"This one we requested for a complete set, that would help us identify cables in the ground, do location (find) in the event of faults, and do the necessary tests all in one vehicle. So you drive the vehicle, it has a generator in case there's no power at that location, so you just operate the generator and you can power the equipment. "

This is all good news to people like Momoh Kamara, a 33-year old man who works in the western part of Freetown. He describes what it is like without electricity.

"For example, when you have food, you are not able to store it more than one day, it affects that area greatly. And overnight, when you have problem, get a funny sound, like thieves, for you to detect [them], it's difficult because the place is dark and whenever thief comes around, if the place is dark, he will have the chance to do whatever he wants to do, so it's terrible to live in a place where there is no electricity."

He also says that no light means snakes can move around a house at night without being seen. He says the animals sometimes attack.

Scott Gavin of the National Power Authority knows the new equipment alone cannot bring back full power to the country. But, he notes, it surely can help.

I’m Steve Ember.

Big Plans for Renewable Energies

Many people continue to express concern about damage to Earth’s climate. Scientists have linked the damage to carbon-based fuels like gas, oil and coal. The financial costs of these fuels also are rising. As a result, some environmental engineers are offering plans for reaching energy independence through renewable power sources. One of these planners is Mark Jacobsen.

Mark Jacobson may be the only civil engineering professor invited to appear on the television talk show “Late Night with David Letterman.” Mr. Jacobson went on the program in October to explain his findings on wind, water and solar energy. He said these renewable power sources could quickly meet almost all the world’s needs now served by fossil fuels.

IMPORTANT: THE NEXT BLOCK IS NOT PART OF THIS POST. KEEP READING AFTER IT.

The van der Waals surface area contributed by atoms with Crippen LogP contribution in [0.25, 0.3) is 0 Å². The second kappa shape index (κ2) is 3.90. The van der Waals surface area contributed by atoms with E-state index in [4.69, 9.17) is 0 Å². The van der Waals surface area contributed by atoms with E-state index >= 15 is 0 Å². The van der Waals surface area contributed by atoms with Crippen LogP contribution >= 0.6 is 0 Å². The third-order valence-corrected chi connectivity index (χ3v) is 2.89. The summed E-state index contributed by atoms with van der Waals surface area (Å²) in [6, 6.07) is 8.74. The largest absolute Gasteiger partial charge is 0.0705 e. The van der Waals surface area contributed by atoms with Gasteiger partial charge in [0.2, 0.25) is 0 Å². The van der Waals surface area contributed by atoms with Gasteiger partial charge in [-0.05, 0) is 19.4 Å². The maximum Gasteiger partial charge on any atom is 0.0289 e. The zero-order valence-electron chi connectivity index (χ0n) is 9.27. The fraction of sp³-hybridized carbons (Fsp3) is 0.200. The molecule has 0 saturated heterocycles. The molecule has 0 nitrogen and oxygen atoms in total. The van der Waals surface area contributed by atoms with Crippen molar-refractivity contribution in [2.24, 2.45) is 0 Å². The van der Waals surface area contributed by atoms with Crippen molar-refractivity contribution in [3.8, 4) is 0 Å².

Mark Jacobson teaches at Stanford University in California. In a report in the journal Energy Policy, he and Cornell University researchers tell how New York State could move to wind, water and solar power by 2030. They say that there would be enough energy left over to power every vehicle in the state as well, if those vehicles are electric.
WInd turbines in Michigan.

WInd turbines in Michigan.

The plan calls for thousands of wind turbines, most to be built in the Atlantic Ocean. It also requires solar and photo-voltaic power centers, rooftop systems on 5.5 million buildings and geothermal factories. The researchers say their proposal calls for devices to capture tidal and ocean wave power as well as additional hydroelectric centers.

Marc Jacobsen says the plan calls for the use of just one percent of New York's land.

"The technologies we’re focusing on are the cleanest and therefore the best and most sustainable for society in the long run.”

He and the other researchers say the only barriers to the plan are political, not technological.

“There are a lot of industries that look unfavorably upon this plan, because they don’t benefit from it.”

And that’s As It Is for today. I’m Caty Weaver. Thanks for joining us.